Full Text Available Background. Studies using standard neuropsychological instruments have demonstrated memory deficits in patients with PTSD. We evaluated the efficacy and safety of the N-methyl-D-aspartate antagonist memantine in veterans with PTSD and cognitive impairment. Methods. Twenty-six veterans with PTSD and cognitive impairment received 16 weeks of memantine in an open-label fashion. Cognition was assessed using the Spatial Span, Logical Memory I, and Letter-Number Sequencing subtests of the Wechsler Memory Scale III and the Repeatable Battery for the Assessment of Neuropsychological Status (RBANS. RBANS measures attention, language, visuospatial skills, and immediate and delayed memories. The Clinician Administered PTSD Scale (CAPS, Hamilton Depression Scale (HAM-D, Hamilton Anxiety Scale (HAM-A, Quality of Life Enjoyment and Satisfaction Questionnaire (Q-LES-Q, and Sheehan Disability Scale (SDS were secondary outcome measures. Results. There was a significant improvement in RBANS, both total and subscale scores (P<0.05, over time. There was a reduction in total CAPS scores, avoidance/numbing symptoms (CAPS-C and hyperarousal symptoms (CAPS-D, HAM-D, Q-LES-Q, and SDS scores. However, there was no reduction in reexperiencing (CAPS-B and HAM-A scores. Memantine was well tolerated. Conclusions. Memantine improved cognitive symptoms, PTSD symptoms, and mood in veterans with PTSD. Randomized double-blind studies are needed to validate these preliminary observations.

  4. Multiple Antennas Systems and Full Duplex Relay Systems with Hardware Impairments: New Performance Limits

    KAUST Repository

    Javed, Sidrah

    2016-12-01

    Next generation of wireless communication mostly relies on multiple-input multipleoutput (MIMO) configuration and full-duplex relaying to improve data-rates, spectrale efficiency, spatial-multiplexing, quality-of-service and energy-efficiency etc. However, multiple radio frequency (RF) transceivers in MIMO system and multi-hops in relay networks, accumulate transceiver impairments, rendering an unacceptable system performance. Majority of the technical contributions either assume ideal hardware or inappropriately model hardware impairments which often induce misleading results especially for high data-rate communication systems. We propose statistical mathematical modeling of various hardware impairment (HWI) to characterize their deteriorating effects on the information signal. In addition, we model the aggregate HWI as improper Gaussian signaling (IGS), to fully characterize their asymmetric properties and the self-interfering signal attribute under I/Q imbalance. The proposed model encourages to adopt asymmetric transmission scheme, as opposed to traditional symmetric signaling. First, we present statistical baseband equivalent mathematical models for general MIMO system and two special scenarios of receive and transmit diversity systems under HWI. Then, we express their achievable rate under PGS and IGS transmit schemes. Moreover, we tune the IGS statistical characteristics to maximize the achievable rate. We also present optimal beam-forming/pre-coding and receive combiner vector for multiple-input single-output (MISO) and single-input multiple output (SIMO) systems, which lead to SDNR maximization. Moreover, we propose an adaptive scheme to switch between maximal IGS (MIGS) and PGS transmission based on the described conditions to reduce computational overhead. Subsequently, two case studies are presented. 1) Outage analysis has been carried out for SIMO, under transceiver distortion noise, for two diversity combining schemes 2) The benefits of employing IGS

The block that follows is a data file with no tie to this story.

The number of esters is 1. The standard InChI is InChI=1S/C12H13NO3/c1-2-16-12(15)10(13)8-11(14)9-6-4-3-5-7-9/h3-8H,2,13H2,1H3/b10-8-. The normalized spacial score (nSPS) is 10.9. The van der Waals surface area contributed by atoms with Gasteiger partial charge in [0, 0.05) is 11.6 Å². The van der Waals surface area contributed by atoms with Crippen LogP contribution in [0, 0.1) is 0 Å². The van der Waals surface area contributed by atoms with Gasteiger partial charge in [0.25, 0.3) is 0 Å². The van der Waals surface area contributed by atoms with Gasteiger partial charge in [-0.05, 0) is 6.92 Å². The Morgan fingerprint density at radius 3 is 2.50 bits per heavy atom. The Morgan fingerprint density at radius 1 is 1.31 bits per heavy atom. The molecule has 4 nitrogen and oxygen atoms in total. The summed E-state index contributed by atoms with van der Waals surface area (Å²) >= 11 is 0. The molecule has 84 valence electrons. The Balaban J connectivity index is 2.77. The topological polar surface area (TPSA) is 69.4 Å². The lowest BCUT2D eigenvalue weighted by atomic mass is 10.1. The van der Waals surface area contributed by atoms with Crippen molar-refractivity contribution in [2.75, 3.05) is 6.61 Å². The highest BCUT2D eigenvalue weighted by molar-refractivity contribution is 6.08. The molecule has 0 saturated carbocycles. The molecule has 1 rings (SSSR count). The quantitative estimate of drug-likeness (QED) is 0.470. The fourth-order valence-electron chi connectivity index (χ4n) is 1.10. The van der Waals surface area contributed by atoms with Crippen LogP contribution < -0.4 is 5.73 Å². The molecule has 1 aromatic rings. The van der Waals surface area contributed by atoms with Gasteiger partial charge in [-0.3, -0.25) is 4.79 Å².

5. Ankle taping does not impair performance in jump or balance tests.

    Science.gov (United States)

    Abián-Vicén, Javier; Alegre, Luis M; Fernández-Rodríguez, J Manuel; Lara, Amador J; Meana, Marta; Aguado, Xavier

    2008-01-01

    This study aimed to investigate the influence of prophylactic ankle taping on two balance tests (static and dynamic balance) and one jump test, in the push off and the landing phase. Fifteen active young subjects (age: 21.0 ± 4.4 years) without previous ankle injuries volunteered for the study. Each participant performed three tests in two different situations: with taping and without taping. The tests were a counter movement jump, static balance, and a dynamic posturography test. The tests and conditions were randomly performed. The path of the center of pressures was measured in the balance tests, and the vertical ground reaction forces were recorded during the push-off and landing phases of the counter movement jump. Ankle taping had no influence on balance performance or in the push off phase of the jump. However, the second peak vertical force value during the landing phase of the jump was 12% greater with ankle taping (0.66 BW, 95% CI -0.64 to 1.96). The use of prophylactic ankle taping had no influence on the balance or jump performance of healthy young subjects. In contrast, the taped ankle increased the second peak vertical force value, which could be related to a greater risk of injury produced by the accumulation of repeated impacts in sports where jumps are frequently performed. Key pointsAnkle taping has no influence on balance performance.Ankle taping does not impair performance during the push-off phase of the jump.Ankle taping could increase the risk of injury during landings by increasing peak forces.

  6. Cognitive flexibility: A distinct element of performance impairment due to sleep deprivation.

    Science.gov (United States)